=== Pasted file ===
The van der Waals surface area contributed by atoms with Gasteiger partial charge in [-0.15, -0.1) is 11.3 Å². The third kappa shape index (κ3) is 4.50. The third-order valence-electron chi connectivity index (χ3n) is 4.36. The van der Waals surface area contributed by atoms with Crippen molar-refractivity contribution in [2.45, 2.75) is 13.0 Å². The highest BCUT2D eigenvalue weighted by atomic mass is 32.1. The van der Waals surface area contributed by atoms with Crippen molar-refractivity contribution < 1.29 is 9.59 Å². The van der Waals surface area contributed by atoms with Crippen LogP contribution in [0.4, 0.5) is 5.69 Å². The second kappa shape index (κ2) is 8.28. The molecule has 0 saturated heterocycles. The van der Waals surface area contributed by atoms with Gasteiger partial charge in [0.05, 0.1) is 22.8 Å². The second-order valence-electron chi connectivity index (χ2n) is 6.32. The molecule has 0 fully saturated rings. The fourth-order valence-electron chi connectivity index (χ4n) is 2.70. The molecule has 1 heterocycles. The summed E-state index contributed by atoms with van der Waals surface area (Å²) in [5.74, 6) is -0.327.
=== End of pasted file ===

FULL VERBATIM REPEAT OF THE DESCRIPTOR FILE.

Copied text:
The van der Waals surface area contributed by atoms with Gasteiger partial charge in [-0.15, -0.1) is 11.3 Å². The third kappa shape index (κ3) is 4.50. The third-order valence-electron chi connectivity index (χ3n) is 4.36. The van der Waals surface area contributed by atoms with Crippen molar-refractivity contribution in [2.45, 2.75) is 13.0 Å². The highest BCUT2D eigenvalue weighted by atomic mass is 32.1. The van der Waals surface area contributed by atoms with Crippen molar-refractivity contribution < 1.29 is 9.59 Å². The van der Waals surface area contributed by atoms with Crippen LogP contribution in [0.4, 0.5) is 5.69 Å². The second kappa shape index (κ2) is 8.28. The molecule has 0 saturated heterocycles. The van der Waals surface area contributed by atoms with Gasteiger partial charge in [0.05, 0.1) is 22.8 Å². The second-order valence-electron chi connectivity index (χ2n) is 6.32. The molecule has 0 fully saturated rings. The fourth-order valence-electron chi connectivity index (χ4n) is 2.70. The molecule has 1 heterocycles. The summed E-state index contributed by atoms with van der Waals surface area (Å²) in [5.74, 6) is -0.327.